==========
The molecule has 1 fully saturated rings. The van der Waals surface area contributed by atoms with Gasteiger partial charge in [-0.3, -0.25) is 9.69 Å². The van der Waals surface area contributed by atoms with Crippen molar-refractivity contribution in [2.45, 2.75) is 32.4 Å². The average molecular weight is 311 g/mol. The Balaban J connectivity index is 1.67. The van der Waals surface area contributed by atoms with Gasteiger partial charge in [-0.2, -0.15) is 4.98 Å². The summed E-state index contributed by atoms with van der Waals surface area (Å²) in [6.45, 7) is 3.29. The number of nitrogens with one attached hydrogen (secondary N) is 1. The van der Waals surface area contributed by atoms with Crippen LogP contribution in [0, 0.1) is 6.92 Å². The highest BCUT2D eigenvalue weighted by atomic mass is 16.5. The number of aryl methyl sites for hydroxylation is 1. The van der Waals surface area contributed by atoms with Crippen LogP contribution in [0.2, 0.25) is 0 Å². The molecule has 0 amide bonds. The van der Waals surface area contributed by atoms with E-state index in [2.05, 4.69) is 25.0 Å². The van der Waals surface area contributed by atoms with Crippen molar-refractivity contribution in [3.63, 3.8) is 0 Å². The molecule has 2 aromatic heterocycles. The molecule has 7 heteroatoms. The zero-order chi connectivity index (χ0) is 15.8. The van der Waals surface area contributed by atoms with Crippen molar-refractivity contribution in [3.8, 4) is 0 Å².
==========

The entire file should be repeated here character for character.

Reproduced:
The molecule has 1 fully saturated rings. The van der Waals surface area contributed by atoms with Gasteiger partial charge in [-0.3, -0.25) is 9.69 Å². The van der Waals surface area contributed by atoms with Crippen molar-refractivity contribution in [2.45, 2.75) is 32.4 Å². The average molecular weight is 311 g/mol. The Balaban J connectivity index is 1.67. The van der Waals surface area contributed by atoms with Gasteiger partial charge in [-0.2, -0.15) is 4.98 Å². The summed E-state index contributed by atoms with van der Waals surface area (Å²) in [6.45, 7) is 3.29. The number of nitrogens with one attached hydrogen (secondary N) is 1. The van der Waals surface area contributed by atoms with Crippen LogP contribution in [0, 0.1) is 6.92 Å². The highest BCUT2D eigenvalue weighted by atomic mass is 16.5. The number of aryl methyl sites for hydroxylation is 1. The van der Waals surface area contributed by atoms with Crippen LogP contribution in [0.2, 0.25) is 0 Å². The molecule has 0 amide bonds. The van der Waals surface area contributed by atoms with E-state index in [2.05, 4.69) is 25.0 Å². The van der Waals surface area contributed by atoms with Crippen molar-refractivity contribution in [3.63, 3.8) is 0 Å². The molecule has 2 aromatic heterocycles. The molecule has 7 heteroatoms. The zero-order chi connectivity index (χ0) is 15.8. The van der Waals surface area contributed by atoms with Crippen molar-refractivity contribution in [3.8, 4) is 0 Å².